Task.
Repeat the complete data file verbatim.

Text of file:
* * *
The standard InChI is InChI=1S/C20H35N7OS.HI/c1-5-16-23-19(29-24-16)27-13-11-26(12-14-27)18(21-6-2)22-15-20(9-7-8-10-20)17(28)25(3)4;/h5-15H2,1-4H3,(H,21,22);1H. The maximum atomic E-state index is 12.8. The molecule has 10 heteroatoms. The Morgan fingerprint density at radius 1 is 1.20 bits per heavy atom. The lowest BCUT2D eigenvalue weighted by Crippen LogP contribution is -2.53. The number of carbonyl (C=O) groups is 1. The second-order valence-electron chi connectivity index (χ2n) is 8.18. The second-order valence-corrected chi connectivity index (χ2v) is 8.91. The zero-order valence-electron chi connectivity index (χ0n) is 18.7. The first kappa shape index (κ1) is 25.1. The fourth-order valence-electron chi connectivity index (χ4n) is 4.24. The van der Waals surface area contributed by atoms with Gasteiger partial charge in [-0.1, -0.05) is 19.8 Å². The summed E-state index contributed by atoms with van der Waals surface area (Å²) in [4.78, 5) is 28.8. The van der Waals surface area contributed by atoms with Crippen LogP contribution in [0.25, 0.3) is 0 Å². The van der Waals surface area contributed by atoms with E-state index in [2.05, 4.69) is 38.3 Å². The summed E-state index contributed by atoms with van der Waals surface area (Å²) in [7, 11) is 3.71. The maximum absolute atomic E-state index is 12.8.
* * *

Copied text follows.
The standard InChI is InChI=1S/C20H35N7OS.HI/c1-5-16-23-19(29-24-16)27-13-11-26(12-14-27)18(21-6-2)22-15-20(9-7-8-10-20)17(28)25(3)4;/h5-15H2,1-4H3,(H,21,22);1H. The maximum atomic E-state index is 12.8. The molecule has 10 heteroatoms. The Morgan fingerprint density at radius 1 is 1.20 bits per heavy atom. The lowest BCUT2D eigenvalue weighted by Crippen LogP contribution is -2.53. The number of carbonyl (C=O) groups is 1. The second-order valence-electron chi connectivity index (χ2n) is 8.18. The second-order valence-corrected chi connectivity index (χ2v) is 8.91. The zero-order valence-electron chi connectivity index (χ0n) is 18.7. The first kappa shape index (κ1) is 25.1. The fourth-order valence-electron chi connectivity index (χ4n) is 4.24. The van der Waals surface area contributed by atoms with Gasteiger partial charge in [-0.1, -0.05) is 19.8 Å². The summed E-state index contributed by atoms with van der Waals surface area (Å²) in [4.78, 5) is 28.8. The van der Waals surface area contributed by atoms with Crippen LogP contribution in [0.25, 0.3) is 0 Å². The van der Waals surface area contributed by atoms with E-state index in [2.05, 4.69) is 38.3 Å². The summed E-state index contributed by atoms with van der Waals surface area (Å²) in [7, 11) is 3.71. The maximum absolute atomic E-state index is 12.8.